I've dealt with the numbers on the players involved in the trade; what about the fact that he deserves extra credit for "helping out with Erik Bedard"? Two responses:

1) We're paying Leo Mazzone a reported half million dollars a year. Isn't it his job to be pitching coach, not Kris Benson's?

2) Helping Bedard out how?

Year  ERA   K/9   BB/9  WHIP9  K/BB  QS%
200x 3.94 7.61 3.08 12.10 2.47 61%
200y 4.00 7.94 3.62 12.45 2.19 58%
Quick: without looking it up, tell me which was Bedard's 2005 season (without Benson) and which was Bedard's 2006 season (with Benson)?

(Answer: x is 2006; y is 2005.) Unless one is prepared to argue that a 0.06 difference in ERA is significant -- and even if one is prepared to argue that -- I think this virtually defines the phrase "grasping at straws."


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Comments (4)


That trade is looking worse by the day. Most of the media portrayed it as a swap of Julio for Benson, with Maine as a wild card. How wrong they were. Maine is looking like the brightest light -- the main man, if you will -- in the transaction.

Benson used to have top-of-the-rotation talent, but his stuff hasn't been the same since his Tommy John operation five years ago. These days he gets by on guts and brains, which is admirable to an extent. But for the last five years, his performance has been the very definition of mediocre.

Dan Duquette has a bad habit of dumping prospects for washed-up veterans -- his Scott-Kazmir-for-Victor-Zambrano trade for the Mets has already gone down in infamy.

Let's see, what else is there? Corey Patterson has hit .276/.314/.420 for the O's -- basically average production for a CF. The prospect he was traded for, Nate Spears, hit .246/.323/.308 in High A ball. The other minor-leaguer in that deal, Carlos PĂ©rez, went 5-8 with a 4.80 ERA and 86 K to 56 BB in 110 IP in High A. At least Baltimore is still ahead on that one, but I'm not so confident that will still be the case five years from now.

Dan Duquette has a bad habit of dumping prospects for washed-up veterans -- his Scott-Kazmir-for-Victor-Zambrano trade for the Mets has already gone down in infamy.

Well, Dan Duquette has his proponents and detractors (I thought he was good, but he definitely wore out his welcome in Boston), but unfortunately we've got cousin Jim (yes, I know you knew this), and I've never heard a fan say one good thing about him.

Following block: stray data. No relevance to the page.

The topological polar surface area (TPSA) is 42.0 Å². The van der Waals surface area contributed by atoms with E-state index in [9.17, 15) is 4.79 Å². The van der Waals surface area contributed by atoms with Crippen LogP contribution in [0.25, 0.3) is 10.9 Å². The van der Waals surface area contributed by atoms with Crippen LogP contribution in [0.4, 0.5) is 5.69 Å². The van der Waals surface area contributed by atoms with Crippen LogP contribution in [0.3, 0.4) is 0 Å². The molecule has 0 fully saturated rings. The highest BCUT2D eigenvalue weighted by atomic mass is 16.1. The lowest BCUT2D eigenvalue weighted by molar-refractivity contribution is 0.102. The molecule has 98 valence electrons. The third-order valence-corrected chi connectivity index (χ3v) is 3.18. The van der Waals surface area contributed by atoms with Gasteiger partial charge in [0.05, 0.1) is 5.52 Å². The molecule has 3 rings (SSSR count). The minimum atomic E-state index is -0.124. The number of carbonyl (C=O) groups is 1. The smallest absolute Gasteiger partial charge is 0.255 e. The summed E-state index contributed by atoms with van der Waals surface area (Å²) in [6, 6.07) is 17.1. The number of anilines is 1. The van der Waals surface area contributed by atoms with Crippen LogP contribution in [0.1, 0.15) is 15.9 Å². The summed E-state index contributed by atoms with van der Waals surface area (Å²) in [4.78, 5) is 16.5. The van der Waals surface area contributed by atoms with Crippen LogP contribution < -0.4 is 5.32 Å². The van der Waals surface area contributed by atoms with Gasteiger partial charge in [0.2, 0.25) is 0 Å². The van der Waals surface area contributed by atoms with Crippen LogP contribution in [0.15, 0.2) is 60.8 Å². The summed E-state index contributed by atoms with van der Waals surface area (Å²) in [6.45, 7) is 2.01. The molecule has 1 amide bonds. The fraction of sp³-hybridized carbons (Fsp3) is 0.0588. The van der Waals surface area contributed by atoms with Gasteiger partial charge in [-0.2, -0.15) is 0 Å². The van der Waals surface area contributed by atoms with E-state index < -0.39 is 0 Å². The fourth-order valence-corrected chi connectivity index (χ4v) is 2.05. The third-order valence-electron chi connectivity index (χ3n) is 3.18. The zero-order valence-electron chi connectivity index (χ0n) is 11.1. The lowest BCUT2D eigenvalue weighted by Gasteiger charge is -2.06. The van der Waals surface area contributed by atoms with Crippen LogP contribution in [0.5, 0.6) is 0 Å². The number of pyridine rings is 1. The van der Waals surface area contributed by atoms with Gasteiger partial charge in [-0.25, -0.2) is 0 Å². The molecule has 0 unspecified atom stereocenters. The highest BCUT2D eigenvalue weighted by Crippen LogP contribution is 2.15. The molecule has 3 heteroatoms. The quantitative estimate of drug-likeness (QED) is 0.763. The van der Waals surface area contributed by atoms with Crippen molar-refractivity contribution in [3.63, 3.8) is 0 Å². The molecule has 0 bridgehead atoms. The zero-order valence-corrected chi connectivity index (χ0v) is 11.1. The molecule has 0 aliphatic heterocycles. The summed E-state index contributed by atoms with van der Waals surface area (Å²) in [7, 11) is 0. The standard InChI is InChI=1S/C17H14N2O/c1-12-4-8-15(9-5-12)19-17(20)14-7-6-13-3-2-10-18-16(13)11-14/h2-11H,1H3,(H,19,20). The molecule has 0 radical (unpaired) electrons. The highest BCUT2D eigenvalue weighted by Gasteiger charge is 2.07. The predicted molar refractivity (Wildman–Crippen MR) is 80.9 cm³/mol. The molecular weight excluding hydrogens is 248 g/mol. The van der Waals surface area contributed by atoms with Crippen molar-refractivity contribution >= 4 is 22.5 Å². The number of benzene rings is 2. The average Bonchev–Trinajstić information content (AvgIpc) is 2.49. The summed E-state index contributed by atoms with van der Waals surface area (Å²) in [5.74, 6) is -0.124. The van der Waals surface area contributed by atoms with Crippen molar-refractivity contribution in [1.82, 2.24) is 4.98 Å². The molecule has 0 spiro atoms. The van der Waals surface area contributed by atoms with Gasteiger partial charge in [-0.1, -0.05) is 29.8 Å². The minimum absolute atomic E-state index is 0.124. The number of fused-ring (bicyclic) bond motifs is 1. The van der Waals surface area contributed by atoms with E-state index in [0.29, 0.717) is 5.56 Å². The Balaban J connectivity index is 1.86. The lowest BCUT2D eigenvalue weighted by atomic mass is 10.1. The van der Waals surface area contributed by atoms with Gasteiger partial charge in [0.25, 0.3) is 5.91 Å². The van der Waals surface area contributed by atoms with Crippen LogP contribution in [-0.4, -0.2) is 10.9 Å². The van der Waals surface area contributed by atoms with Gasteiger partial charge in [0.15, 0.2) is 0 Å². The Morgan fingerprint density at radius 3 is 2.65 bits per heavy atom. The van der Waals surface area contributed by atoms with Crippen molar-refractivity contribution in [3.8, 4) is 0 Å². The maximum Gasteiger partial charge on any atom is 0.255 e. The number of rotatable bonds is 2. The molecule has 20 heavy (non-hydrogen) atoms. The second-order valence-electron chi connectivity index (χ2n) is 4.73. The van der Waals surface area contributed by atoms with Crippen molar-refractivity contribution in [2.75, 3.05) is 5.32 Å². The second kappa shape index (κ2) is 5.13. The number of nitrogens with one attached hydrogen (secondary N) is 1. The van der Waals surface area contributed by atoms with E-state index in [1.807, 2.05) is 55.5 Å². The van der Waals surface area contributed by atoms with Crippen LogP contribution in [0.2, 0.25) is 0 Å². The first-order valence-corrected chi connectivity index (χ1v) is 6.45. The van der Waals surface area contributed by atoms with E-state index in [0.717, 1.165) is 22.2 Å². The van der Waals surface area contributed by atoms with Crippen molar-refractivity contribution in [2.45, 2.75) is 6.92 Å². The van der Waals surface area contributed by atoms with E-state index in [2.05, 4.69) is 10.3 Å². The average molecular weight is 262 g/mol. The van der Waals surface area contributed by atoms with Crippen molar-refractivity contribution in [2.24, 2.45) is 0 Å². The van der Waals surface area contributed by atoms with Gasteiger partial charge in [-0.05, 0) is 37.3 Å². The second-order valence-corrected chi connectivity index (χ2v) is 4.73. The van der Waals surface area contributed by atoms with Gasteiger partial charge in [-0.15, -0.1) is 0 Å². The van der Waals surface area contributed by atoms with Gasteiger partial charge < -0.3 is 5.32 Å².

The other thing I want to add, that I left out of my post, is that the Sun's implication that Maine came out of nowhere is totally false. Maine was sixth on Baseball America's top 10 Orioles prospects list for the 2005 season. To be sure, that may be damning him with faint praise, but nonetheless, it's at least one piece of evidence that his performance is not totally unexpected.

Ah, thanks for correcting my Duquette slip-up. At this point, I wouldn't be totally put off if the Orioles traded Jim for Dan, straight up. What is Dan up to nowadays, anyway?

... after Googling him: founding director of his own sports academy in Massachusetts, as well as Director of Player Development for the nascent Israel Baseball League. Looks like he's put front-office work behind him and moved on. Never mind.

Although it's been a while since this entry was posted, I couldn't help but reprint this zinger from Mr. Maine, uttered in preface to his start in tonight's NLCS Game 2:

"I've learned the game more in these three or four months here [with the Mets] than I learned in four years with Baltimore," he said. "That's just because you get put in these situations and you've got great coaches behind you and you've got great instructors, too. They help you, they teach you the game. They teach you the right things, the way to do it and the way it should be done, and that's helped me out a lot."

Ouch! But there's likely some truth that if Maine had stayed with the O's, he wouldn't have enjoyed the same amount of individual success that he's had this year. He's a flyball pitcher (0.83 G/F ratio this year), and Shea Stadium suits him better than Camden Yards in that regard. Plus, the Mets' defensive efficiency was a whopping .023 better than Baltimore's this season.